Visiting a wetland is always a very exciting experience for birdwatchers. You'll often spot a multitude of waterbirds, whether they're here to breed, passing through on migration or staying with us for the winter.
There's no time like the present to start birdwatching and the fact that you're reading this probably means you're interested as well. To help you get the most out of your first bird watching experiences, we’ve got some pointers for where to start.
It’s an obvious one, but birdwatching really is that simple – look at the birds and you’ll start to gain knowledge. To start you off, you’ll need to get yourself some optics.
Binoculars are a great way to get close to wildlife; they work well for a busy wetland full of birdlife, allowing you to scan across and pick out the individuals you want to focus on. They’re a versatile tool with a great field of view and are light and portable. In the summer months, they can help you to get close to orchids, dragonflies and butterflies without disturbing them. Essentially, they should be round your neck at all times of year!
When looking to purchase your first pair of binoculars, you’ll see two numbers, that might be 8 x 42, 10 x 50 etc. That first number is your magnification, i.e. how big your subject will appear. A large magnification is great but you need to trade that off with the weight; the higher the number, the heavier the binoculars are going to be and the more stable you will need to be to get a good view. The second number is the objective lens, which dictates how much light is let in. The bigger the number, the brighter and clearer the image, but again you’ll need to trade this off with the extra weight.
Another piece of kit that you might want to look at using is the spotting scope. These will help you to smoothly look at flocks of birds, with careful detail on birds that might be hundreds of metres away. The key benefits are that you can see things at great distance plus it’s easy to share a view with friends as you can lock onto the bird and step aside; it’s really tricky to do that with binoculars. If your spotting scope has an eyepiece with magnification capabilities, you’ll be able to zoom in and get an even closer-up image; however this will detract from the image quality.
It’s a really good idea to try out your optics before you buy. Visit your nearest WWT centre to try out our extensive range of optics, including our own WWT branded binocular range starting from just £27.50. The range extends to some of the top leading brands including Viking, Kowa, Leica, Zeiss and Swarovski.
The spotting scope is however only as good as the tripod or hide-mount that you put it on – so invest well in something secure and sturdy.
Your equipment, if carried over long distances during a day’s birding, can start to feel heavy; carry packs are a great way to spread the weight.
After a great day out in the field, make sure you read up on what you’ve seen while the memory's fresh. A few short trips are often more helpful than a big, long stint in the field. However you do it, the more time you spend looking, the better you’ll get at identifying birds.
Read these ID books, to consolidate your knowledge after you’ve been birding and before your next trip for what you expect to see. It’s a good idea to really get to know your common birds when first birdwatching. Then when something unusual turns up, you’ll notice right away.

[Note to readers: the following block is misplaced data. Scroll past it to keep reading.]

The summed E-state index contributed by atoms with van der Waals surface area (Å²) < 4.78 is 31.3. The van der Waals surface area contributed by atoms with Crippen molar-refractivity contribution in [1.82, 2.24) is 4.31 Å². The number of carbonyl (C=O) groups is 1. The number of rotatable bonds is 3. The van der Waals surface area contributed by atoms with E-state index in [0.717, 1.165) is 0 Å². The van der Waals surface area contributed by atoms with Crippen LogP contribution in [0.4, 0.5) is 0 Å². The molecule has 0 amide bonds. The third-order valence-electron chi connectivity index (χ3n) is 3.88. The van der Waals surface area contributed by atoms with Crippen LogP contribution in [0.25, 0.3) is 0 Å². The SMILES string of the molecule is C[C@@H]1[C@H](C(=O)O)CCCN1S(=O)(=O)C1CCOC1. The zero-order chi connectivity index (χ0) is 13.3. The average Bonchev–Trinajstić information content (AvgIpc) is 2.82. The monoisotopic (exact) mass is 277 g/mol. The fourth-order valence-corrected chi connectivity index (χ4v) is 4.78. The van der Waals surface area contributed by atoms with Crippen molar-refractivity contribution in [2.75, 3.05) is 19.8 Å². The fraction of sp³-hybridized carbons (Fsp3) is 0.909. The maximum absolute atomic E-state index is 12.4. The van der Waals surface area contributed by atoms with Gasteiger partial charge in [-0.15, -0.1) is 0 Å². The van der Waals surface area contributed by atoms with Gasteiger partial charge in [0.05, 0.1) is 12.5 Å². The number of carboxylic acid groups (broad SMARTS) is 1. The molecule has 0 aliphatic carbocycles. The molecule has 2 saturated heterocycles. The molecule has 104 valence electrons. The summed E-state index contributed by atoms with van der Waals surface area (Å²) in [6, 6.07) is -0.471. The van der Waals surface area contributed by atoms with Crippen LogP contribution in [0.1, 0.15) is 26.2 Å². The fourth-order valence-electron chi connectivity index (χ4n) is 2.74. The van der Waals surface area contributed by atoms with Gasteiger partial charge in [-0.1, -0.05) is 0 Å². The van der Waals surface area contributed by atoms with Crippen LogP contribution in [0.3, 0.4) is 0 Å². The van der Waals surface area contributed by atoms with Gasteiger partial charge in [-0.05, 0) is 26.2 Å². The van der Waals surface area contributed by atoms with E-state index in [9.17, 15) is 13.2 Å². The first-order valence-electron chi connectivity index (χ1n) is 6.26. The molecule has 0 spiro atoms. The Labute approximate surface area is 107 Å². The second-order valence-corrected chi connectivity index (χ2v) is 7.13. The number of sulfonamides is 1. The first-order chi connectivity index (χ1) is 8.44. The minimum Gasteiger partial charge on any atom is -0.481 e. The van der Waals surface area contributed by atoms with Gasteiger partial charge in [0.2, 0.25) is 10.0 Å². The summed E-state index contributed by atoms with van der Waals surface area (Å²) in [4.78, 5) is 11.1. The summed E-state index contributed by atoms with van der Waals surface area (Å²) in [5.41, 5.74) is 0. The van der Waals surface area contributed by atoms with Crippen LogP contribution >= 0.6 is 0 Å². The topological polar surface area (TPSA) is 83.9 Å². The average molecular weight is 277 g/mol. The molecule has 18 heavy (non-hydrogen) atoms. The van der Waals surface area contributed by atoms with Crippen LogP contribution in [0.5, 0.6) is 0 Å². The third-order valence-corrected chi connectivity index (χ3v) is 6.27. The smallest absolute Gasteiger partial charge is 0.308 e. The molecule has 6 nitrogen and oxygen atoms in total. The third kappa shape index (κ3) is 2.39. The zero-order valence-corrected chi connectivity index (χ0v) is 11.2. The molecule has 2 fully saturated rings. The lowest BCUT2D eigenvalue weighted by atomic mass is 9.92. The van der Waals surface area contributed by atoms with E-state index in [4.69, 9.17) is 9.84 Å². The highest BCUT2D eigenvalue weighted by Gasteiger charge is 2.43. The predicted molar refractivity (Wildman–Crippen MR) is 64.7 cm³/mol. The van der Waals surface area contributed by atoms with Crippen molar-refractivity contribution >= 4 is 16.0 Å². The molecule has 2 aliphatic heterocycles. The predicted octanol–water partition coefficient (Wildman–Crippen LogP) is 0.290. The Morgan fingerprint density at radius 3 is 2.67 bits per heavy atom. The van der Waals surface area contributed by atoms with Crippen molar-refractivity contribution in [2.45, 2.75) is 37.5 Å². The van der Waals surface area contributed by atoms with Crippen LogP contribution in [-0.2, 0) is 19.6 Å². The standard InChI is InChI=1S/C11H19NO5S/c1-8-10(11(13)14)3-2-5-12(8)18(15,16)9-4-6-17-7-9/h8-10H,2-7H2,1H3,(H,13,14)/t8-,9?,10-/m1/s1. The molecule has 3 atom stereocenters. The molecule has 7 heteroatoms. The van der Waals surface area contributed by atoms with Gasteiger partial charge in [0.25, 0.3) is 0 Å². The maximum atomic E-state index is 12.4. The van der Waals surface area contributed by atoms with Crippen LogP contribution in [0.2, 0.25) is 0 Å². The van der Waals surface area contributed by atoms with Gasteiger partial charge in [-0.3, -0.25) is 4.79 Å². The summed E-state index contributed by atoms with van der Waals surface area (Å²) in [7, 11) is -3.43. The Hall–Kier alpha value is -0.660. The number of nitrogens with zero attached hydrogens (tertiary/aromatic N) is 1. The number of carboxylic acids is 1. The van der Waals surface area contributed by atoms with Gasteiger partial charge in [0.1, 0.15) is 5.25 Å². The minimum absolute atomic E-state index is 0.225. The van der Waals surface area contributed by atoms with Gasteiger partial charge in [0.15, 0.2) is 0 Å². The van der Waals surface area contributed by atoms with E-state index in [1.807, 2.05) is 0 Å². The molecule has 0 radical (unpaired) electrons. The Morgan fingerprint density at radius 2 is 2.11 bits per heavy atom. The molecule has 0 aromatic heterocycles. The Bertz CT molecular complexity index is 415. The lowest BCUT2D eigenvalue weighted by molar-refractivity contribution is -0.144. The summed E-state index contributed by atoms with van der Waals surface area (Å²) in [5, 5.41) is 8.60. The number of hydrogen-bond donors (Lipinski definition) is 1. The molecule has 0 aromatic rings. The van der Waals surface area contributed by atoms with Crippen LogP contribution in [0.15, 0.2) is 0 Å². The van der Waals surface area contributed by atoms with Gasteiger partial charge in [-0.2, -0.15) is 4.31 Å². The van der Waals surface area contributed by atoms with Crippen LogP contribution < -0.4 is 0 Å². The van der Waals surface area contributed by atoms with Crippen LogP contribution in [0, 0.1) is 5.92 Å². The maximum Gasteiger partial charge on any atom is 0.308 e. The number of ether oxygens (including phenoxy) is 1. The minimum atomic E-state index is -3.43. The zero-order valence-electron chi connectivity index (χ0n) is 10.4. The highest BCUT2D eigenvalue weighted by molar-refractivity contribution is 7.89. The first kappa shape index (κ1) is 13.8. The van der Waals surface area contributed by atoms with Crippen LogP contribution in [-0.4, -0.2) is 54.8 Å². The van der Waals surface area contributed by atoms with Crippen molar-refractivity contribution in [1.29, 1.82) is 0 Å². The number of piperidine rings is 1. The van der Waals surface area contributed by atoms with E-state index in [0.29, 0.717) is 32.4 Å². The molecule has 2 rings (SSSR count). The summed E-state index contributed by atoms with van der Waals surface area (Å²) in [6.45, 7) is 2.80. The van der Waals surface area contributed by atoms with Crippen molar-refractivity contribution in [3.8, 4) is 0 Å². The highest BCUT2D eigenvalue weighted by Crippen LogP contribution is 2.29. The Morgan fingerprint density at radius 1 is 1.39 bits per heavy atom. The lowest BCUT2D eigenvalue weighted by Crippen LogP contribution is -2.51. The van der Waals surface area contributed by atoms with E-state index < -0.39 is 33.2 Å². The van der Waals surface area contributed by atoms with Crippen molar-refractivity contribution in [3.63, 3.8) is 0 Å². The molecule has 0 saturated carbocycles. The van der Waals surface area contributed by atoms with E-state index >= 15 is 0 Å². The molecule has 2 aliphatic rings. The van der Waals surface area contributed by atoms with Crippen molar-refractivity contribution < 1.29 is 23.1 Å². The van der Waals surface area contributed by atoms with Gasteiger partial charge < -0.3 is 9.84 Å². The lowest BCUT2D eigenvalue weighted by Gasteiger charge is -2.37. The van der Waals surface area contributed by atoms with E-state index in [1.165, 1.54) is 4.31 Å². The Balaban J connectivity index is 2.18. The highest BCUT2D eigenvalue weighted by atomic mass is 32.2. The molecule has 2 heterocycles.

As well as reading up on the literature, ensure that you note down what you’ve seen. You’ll thank yourself later as you can read back on the memories. Plus, in future years, you’ll be able to have an idea of what to expect to see at what times of year.
For instance, you might note down a green sandpiper in the second week of June one year, so you can start to know what to expect by the following June. Birdwatching is a really educational activity; on a longer term basis, you’ll be able to see how various factors affect bird migration. For instance, a warmer spring might see swallows returning earlier and an easterly autumn wind can turn up birds you’d normally expect to see only on the continent, like black terns.
It’s a good idea to make sure you are safe from the elements when birdwatching. Take a sunhat for the summer and wear layers in the winter. Always stay hydrated when out birding, whether in summer or winter.
Just like you, the birds will be affected by the conditions too. Temperature, daylight hours, precipitation, cloud cover, wind direction and wind speed can affect birdwatching in the UK. From season to season, you’ll have different bird watching experiences in the UK. Many birds are migratory, and learning what you’re likely to see and when they’re meant to appear will help reduce misidentification.
It’s also common for birds to look different throughout the year. For birds like waders and drake ducks, plumage changes with the season. Knowing these possibilities will keep confusion to a minimum.
Research tells us that birdwatching equips kids with the skills to develop better listening and observational skills. It encourages them to engage more fully with the natural world, too. Next time you’re heading out with your binoculars, it’s a great opportunity to make it a family event.
For beginner birdwatchers, our native wetland birds are the perfect place to start.
Visit a WWT wetland centre and get started.
Bird watching in the UK is a popular activity. It’s estimated that 3 million of us do it every year.
Sadly, though, more and more of our native bird species are in decline. Because so many of our native birds and their habitats are under threat, it’s vital that we look after them.
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Support from Swarovski Optik helps us take care of our reserves to protect amazing wetland wildlife.